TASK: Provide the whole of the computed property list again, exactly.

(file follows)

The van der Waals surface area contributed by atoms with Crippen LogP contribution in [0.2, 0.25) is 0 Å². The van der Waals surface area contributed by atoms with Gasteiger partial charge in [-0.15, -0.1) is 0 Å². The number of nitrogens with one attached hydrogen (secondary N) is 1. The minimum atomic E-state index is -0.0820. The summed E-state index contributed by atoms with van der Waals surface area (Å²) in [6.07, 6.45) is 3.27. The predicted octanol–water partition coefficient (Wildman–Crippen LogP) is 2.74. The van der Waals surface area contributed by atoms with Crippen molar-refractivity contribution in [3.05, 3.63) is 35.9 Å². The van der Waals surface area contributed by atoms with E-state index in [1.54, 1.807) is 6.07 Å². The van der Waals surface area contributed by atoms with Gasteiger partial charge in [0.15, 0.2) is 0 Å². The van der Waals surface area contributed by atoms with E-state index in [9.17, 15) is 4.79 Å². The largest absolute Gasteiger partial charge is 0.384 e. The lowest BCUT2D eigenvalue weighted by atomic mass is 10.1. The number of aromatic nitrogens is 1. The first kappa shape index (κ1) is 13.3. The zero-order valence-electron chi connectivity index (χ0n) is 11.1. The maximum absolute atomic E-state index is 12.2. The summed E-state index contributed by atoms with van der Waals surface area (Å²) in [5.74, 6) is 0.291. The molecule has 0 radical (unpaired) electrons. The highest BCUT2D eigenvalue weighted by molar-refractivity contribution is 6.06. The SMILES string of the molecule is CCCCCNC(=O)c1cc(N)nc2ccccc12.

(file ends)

The van der Waals surface area contributed by atoms with Crippen LogP contribution in [0.2, 0.25) is 0 Å². The van der Waals surface area contributed by atoms with Gasteiger partial charge in [-0.15, -0.1) is 0 Å². The number of nitrogens with one attached hydrogen (secondary N) is 1. The minimum atomic E-state index is -0.0820. The summed E-state index contributed by atoms with van der Waals surface area (Å²) in [6.07, 6.45) is 3.27. The predicted octanol–water partition coefficient (Wildman–Crippen LogP) is 2.74. The van der Waals surface area contributed by atoms with Crippen molar-refractivity contribution in [3.05, 3.63) is 35.9 Å². The van der Waals surface area contributed by atoms with E-state index in [1.54, 1.807) is 6.07 Å². The van der Waals surface area contributed by atoms with Gasteiger partial charge in [0.15, 0.2) is 0 Å². The van der Waals surface area contributed by atoms with E-state index in [9.17, 15) is 4.79 Å². The largest absolute Gasteiger partial charge is 0.384 e. The lowest BCUT2D eigenvalue weighted by atomic mass is 10.1. The number of aromatic nitrogens is 1. The first kappa shape index (κ1) is 13.3. The zero-order valence-electron chi connectivity index (χ0n) is 11.1. The maximum absolute atomic E-state index is 12.2. The summed E-state index contributed by atoms with van der Waals surface area (Å²) in [5.74, 6) is 0.291. The molecule has 0 radical (unpaired) electrons. The highest BCUT2D eigenvalue weighted by molar-refractivity contribution is 6.06. The SMILES string of the molecule is CCCCCNC(=O)c1cc(N)nc2ccccc12.